The supermarket bully seems to be a female phenomenon - and she's easy to spot. `No, we need fruit! We need fruit!' shouts a woman rushing towards the satsumas as her boyfriend stands stock still
I have never been very good at sharing my trolley with a man but I cannot help but notice that this is hardly unusual. Everywhere you look in a supermarket a divorce is in progress. Couples hiss at each other over the frozen peas, negotiate over the own-brand ketchup or just plain row about the price of organic vegetables. I have seen actual tussles over packets of noodles. "But what is the use of buying the ingredients for lasagne every week if you are never going to make it?" a man asks. What a question!

Men and supermarkets may be second only to sex as a favourite topic for many women. "Men!" I would explain after a particularly gruelling cheese purchase. "Men!" my friends would chorus back before sharing how this or that husband had gone to do the weekly shop and returned with five bottles of wine, a packet of hamburger and some After Eight mints.

Now that I shop alone, however, I have noticed something rather disturbing and that is the trolley bully. This seems to be a female thing. I suppose the male equivalent is the way some morph into monsters when they get behind the wheel of a car. Both types are easy to spot. "No! We need fruit! We need fruit!" shouts a woman rushing towards the satsumas as her boyfriend stands stock still by the trolley. "Come on! Come on!"

The experts do not see this as strange behaviour at all. "Fruit and veg seems to be a predominantly female selection zone," explained a shopping expert as he watched from behind a hidden camera on Channel 4's Shop Till You Drop. "What you see is men parked with the trolleys while their wives zig-zag to and fro."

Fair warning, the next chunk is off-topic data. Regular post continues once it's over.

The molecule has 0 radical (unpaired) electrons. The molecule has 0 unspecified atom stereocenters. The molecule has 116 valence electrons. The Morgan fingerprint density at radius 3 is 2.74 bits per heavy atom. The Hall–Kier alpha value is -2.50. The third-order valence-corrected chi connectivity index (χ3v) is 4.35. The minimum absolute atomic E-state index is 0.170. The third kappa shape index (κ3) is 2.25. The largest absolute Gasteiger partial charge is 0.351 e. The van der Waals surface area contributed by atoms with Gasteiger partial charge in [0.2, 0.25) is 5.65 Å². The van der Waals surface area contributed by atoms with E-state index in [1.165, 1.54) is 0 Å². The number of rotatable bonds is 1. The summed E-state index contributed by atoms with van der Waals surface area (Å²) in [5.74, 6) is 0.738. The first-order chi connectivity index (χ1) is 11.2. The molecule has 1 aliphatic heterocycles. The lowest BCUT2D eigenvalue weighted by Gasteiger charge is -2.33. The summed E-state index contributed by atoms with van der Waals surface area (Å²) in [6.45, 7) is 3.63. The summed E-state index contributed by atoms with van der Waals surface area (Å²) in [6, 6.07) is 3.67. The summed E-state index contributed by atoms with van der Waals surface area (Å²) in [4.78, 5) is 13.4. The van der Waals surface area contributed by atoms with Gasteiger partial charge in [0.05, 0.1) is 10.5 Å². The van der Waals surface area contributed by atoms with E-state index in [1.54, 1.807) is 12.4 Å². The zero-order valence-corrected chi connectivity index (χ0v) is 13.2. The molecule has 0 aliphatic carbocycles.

My observations suggest that virtually the entire store - except possibly for the wine, beer and barbecue sections - is a female selection zone. Everywhere you see women giving men tasks. The most common is to push the trolley (though the woman often still steers via a hand on its side). Men are sent on hunter-gatherer missions - to pick a bottle of wine or a packet of ham. Sometimes they are entrusted with getting a carefully specified product such as salad dressing, canned soup or washing up liquid.

Inevitably this leads to failure as many men return with the wrong thing: the most expensive salad dressing, the highest calorie soup, the cheapest washing up liquid. Their partners - many of whom we must assume are mild- mannered and tolerant women when not in a supermarket - are not shy about such errors. "Not that kind of tuna," they insist, handing the can back. "Brine. Not oil. We always have tuna in brine." I cannot help but think that if women were as demanding in bed as they are in the aisles then women's magazines would have very little to write about - except, of course, men and supermarkets.